–a robin,

hops along a bench

-Book of Haikus, Jack Kerouac

Diamond Girl

p.s.  I cannot recommend this book highly enough.  Go find it promptly – it is sure to ease your offseason blues.

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Groucho Marx and Willie Mays

Happy Almost-Thanksgiving!  I’ve been on a bit of a Woody Allen kick (pretty much my permanent state, but still) and watched Radio Days for the first time last night.  It’s a delightful, nostalgic movie and also features what is my favorite baseball moment in a movie to date.

Those of you who’ve been around for a while know that I cannot stand baseball movies.  This is akin to leprosy if you are a baseball fan.  Not adoring the slimy dog in Sandlot is no way to make friends who like baseball or even ones who don’t, it seems.  I have yet to meet someone else who thinks that dog is slimy, but I’m holding out hope.

Anyway, next time someone says Field of Dreams I will politely forward them that YouTube clip.

Also, the reasons for living are indeed Groucho Marx and Willie Mays.  Manhattan has it right.

These clips because they can never be watched too many times.

I hope everyone has a lovely Thanksgiving and is fortified with enough food for like six months because some of the stores are closed and that’s sort of panic inducing.  I know I am.  This year, I am thankful that the Giants won the World Series.  And, you know, some other stuff.  But mostly that.

Diamond Girl

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Catch-Up Time

Sorry for my absence!  I’ve been sick and going through prolonged baseball withdrawal, which is not a good combination.  (Also been eating a lot of cranberry chocolate, which is pretty much the greatest thing currently on Planet Earth.)

I know what you’re thinking, but you need to go buy your own.  You can’t have mine.

But I am back and ready to tackle some big things like the fact that every single MLB player is fleeing to the Blue Jays and also that our very own Buster Posey was named Most Valuable Player.

We knew he was most valuable.  But it’s still pretty marvelous for everyone else to confirm it.  We are very lucky to have Buster in San Francisco and while it’s faded from memory now, it really wasn’t a given that he’d be back every day after his injury in 2011.  There was a lot of uncertainty that his mammoth season just about wiped out, but it’s incredible all the same.  Congratulations, Buster.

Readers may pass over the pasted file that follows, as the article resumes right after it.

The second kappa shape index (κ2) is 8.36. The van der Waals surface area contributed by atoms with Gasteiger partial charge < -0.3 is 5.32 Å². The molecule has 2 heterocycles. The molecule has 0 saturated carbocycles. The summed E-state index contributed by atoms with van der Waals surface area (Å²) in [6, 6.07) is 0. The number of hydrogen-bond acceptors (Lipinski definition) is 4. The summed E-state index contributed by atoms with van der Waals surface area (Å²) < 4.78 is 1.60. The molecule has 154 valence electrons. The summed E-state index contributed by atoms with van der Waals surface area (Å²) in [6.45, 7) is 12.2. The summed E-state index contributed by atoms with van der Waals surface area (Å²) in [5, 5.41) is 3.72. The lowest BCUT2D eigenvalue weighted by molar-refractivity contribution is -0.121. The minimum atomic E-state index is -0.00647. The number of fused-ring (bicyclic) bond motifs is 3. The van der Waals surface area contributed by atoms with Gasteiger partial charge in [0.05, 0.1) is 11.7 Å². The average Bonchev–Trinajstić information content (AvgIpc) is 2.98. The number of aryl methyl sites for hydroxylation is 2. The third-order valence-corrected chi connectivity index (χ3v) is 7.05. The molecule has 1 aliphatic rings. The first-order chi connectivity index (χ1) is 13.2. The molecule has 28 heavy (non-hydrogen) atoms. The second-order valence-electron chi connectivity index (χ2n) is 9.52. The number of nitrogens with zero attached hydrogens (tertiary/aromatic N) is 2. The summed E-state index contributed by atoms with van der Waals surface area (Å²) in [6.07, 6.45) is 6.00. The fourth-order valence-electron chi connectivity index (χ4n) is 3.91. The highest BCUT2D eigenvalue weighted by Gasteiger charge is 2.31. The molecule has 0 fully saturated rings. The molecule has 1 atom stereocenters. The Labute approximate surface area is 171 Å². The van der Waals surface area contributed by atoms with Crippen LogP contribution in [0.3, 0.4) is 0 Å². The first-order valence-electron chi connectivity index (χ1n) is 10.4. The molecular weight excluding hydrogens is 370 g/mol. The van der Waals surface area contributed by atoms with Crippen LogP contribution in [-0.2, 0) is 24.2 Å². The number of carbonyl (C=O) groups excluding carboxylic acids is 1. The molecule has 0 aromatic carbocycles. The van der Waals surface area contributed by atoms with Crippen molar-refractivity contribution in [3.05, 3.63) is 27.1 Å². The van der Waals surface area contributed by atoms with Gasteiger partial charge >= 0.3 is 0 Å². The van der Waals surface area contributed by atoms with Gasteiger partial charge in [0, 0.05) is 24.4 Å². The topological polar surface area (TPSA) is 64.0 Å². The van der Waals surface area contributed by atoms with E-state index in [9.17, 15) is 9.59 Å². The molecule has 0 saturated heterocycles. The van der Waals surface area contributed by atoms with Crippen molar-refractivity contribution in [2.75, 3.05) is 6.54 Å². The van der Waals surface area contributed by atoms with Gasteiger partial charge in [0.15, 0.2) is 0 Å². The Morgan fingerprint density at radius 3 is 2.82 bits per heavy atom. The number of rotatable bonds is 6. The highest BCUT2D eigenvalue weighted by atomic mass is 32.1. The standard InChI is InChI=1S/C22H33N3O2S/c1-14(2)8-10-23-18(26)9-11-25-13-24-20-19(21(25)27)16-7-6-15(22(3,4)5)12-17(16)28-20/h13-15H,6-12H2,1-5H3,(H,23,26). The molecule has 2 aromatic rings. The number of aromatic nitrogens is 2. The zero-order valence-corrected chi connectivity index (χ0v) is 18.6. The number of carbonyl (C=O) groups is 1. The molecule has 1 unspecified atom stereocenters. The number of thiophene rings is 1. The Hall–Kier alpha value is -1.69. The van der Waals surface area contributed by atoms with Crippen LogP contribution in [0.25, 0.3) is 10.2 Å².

The American League was a bit of a murkier prospect.  Much was made of the Mike Trout vs. Miguel Cabrera thing and there were more than a few outraged baseball fans when Cabrera took the award in what ended up being not a very close race at all.  And I was annoyed by that.  Because frankly, what it came down to was one very good baseball player vs. another very good baseball player.  I saw Trout play in Anaheim and he was amazing to watch.  I’ve never personally seen Cabrera play, but I have no doubt he is amazing as well.

I would venture to say that this wasn’t all about advanced statistics and sabermetrics; I think as the arguments went on, Cabrera came to signify old school and Trout, new school, in some people’s minds and while that’s fine, it sort of defeats the original argument that these decisions should be entirely based on advanced stats.

I also have to what the point is of an award that is voted on by people if those people are all going to vote based on a certain stat sheet – which stats are important to different people?  I have always thought the point of the BWAA awards was that writers who see these players every day make judgment calls.   A judgment call cannot, really, be right or wrong.  The writers picked the person they picked and ultimately, he’s one of the best players in the game right now.  End of story.

But were you all on Team Trout or Team Cabrera?  Maybe they should have just named Buster Posey Most Valuable Player in the League, People, Deal With It and left it at that.  Much less controversy.

Diamond Girl